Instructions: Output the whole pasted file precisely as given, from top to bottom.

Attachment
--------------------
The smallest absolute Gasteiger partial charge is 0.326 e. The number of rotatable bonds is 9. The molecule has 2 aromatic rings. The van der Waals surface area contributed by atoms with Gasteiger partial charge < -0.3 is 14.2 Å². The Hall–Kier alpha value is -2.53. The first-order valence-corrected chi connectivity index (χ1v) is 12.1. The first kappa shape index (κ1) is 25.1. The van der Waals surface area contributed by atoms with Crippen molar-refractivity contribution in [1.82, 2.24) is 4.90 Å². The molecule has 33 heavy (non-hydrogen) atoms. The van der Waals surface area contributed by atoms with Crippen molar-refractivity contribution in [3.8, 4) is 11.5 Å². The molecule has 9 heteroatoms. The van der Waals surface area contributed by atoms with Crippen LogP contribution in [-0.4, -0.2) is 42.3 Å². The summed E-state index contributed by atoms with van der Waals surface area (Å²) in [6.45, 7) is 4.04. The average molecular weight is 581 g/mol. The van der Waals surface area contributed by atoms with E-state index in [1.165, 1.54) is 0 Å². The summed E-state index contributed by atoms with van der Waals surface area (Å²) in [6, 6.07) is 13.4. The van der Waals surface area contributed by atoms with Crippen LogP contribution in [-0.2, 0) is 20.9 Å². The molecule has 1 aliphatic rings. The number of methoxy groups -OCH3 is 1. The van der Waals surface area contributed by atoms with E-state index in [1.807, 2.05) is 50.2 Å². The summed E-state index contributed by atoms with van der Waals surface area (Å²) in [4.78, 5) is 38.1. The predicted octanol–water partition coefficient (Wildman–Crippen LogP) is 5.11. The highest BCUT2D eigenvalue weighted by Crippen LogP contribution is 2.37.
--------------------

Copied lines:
The smallest absolute Gasteiger partial charge is 0.326 e. The number of rotatable bonds is 9. The molecule has 2 aromatic rings. The van der Waals surface area contributed by atoms with Gasteiger partial charge < -0.3 is 14.2 Å². The Hall–Kier alpha value is -2.53. The first-order valence-corrected chi connectivity index (χ1v) is 12.1. The first kappa shape index (κ1) is 25.1. The van der Waals surface area contributed by atoms with Crippen molar-refractivity contribution in [1.82, 2.24) is 4.90 Å². The molecule has 33 heavy (non-hydrogen) atoms. The van der Waals surface area contributed by atoms with Crippen molar-refractivity contribution in [3.8, 4) is 11.5 Å². The molecule has 9 heteroatoms. The van der Waals surface area contributed by atoms with Crippen LogP contribution in [-0.4, -0.2) is 42.3 Å². The summed E-state index contributed by atoms with van der Waals surface area (Å²) in [6.45, 7) is 4.04. The average molecular weight is 581 g/mol. The van der Waals surface area contributed by atoms with E-state index in [1.165, 1.54) is 0 Å². The summed E-state index contributed by atoms with van der Waals surface area (Å²) in [6, 6.07) is 13.4. The van der Waals surface area contributed by atoms with Crippen LogP contribution in [-0.2, 0) is 20.9 Å². The molecule has 1 aliphatic rings. The number of methoxy groups -OCH3 is 1. The van der Waals surface area contributed by atoms with E-state index in [1.807, 2.05) is 50.2 Å². The summed E-state index contributed by atoms with van der Waals surface area (Å²) in [4.78, 5) is 38.1. The predicted octanol–water partition coefficient (Wildman–Crippen LogP) is 5.11. The highest BCUT2D eigenvalue weighted by Crippen LogP contribution is 2.37.